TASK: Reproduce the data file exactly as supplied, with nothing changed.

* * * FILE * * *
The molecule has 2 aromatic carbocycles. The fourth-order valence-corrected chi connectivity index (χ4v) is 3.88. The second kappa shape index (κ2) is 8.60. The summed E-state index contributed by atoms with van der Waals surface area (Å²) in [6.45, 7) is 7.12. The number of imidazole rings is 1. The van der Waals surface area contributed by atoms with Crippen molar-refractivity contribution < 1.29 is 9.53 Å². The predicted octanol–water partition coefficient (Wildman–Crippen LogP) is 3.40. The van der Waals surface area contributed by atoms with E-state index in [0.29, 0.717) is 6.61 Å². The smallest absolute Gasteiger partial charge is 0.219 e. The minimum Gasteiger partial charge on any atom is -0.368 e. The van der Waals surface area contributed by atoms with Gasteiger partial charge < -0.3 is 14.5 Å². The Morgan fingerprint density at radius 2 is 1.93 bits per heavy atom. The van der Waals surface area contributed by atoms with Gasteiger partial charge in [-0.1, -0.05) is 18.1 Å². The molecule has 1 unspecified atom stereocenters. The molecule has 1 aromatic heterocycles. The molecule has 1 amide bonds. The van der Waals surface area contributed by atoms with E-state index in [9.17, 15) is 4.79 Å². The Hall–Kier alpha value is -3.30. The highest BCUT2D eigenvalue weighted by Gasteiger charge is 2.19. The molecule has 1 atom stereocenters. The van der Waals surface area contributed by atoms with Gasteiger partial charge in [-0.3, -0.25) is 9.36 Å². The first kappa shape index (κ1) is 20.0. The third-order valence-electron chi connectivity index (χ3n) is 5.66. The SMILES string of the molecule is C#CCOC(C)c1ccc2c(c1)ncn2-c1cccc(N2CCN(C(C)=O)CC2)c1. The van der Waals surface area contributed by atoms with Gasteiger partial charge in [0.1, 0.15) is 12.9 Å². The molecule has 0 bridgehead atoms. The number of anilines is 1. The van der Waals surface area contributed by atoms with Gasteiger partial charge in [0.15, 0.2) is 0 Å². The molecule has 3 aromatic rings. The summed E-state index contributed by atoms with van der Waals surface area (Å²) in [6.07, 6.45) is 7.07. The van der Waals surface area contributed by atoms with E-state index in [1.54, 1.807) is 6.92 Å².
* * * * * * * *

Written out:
The molecule has 2 aromatic carbocycles. The fourth-order valence-corrected chi connectivity index (χ4v) is 3.88. The second kappa shape index (κ2) is 8.60. The summed E-state index contributed by atoms with van der Waals surface area (Å²) in [6.45, 7) is 7.12. The number of imidazole rings is 1. The van der Waals surface area contributed by atoms with Crippen molar-refractivity contribution < 1.29 is 9.53 Å². The predicted octanol–water partition coefficient (Wildman–Crippen LogP) is 3.40. The van der Waals surface area contributed by atoms with E-state index in [0.29, 0.717) is 6.61 Å². The smallest absolute Gasteiger partial charge is 0.219 e. The minimum Gasteiger partial charge on any atom is -0.368 e. The van der Waals surface area contributed by atoms with Gasteiger partial charge < -0.3 is 14.5 Å². The Morgan fingerprint density at radius 2 is 1.93 bits per heavy atom. The van der Waals surface area contributed by atoms with Gasteiger partial charge in [-0.1, -0.05) is 18.1 Å². The molecule has 1 unspecified atom stereocenters. The molecule has 1 aromatic heterocycles. The molecule has 1 amide bonds. The van der Waals surface area contributed by atoms with E-state index in [9.17, 15) is 4.79 Å². The Hall–Kier alpha value is -3.30. The highest BCUT2D eigenvalue weighted by Gasteiger charge is 2.19. The molecule has 1 atom stereocenters. The van der Waals surface area contributed by atoms with Gasteiger partial charge in [-0.3, -0.25) is 9.36 Å². The first kappa shape index (κ1) is 20.0. The third-order valence-electron chi connectivity index (χ3n) is 5.66. The SMILES string of the molecule is C#CCOC(C)c1ccc2c(c1)ncn2-c1cccc(N2CCN(C(C)=O)CC2)c1. The van der Waals surface area contributed by atoms with Gasteiger partial charge in [0.1, 0.15) is 12.9 Å². The molecule has 0 bridgehead atoms. The number of anilines is 1. The van der Waals surface area contributed by atoms with Gasteiger partial charge in [0.15, 0.2) is 0 Å². The molecule has 3 aromatic rings. The summed E-state index contributed by atoms with van der Waals surface area (Å²) in [6.07, 6.45) is 7.07. The van der Waals surface area contributed by atoms with E-state index in [1.54, 1.807) is 6.92 Å².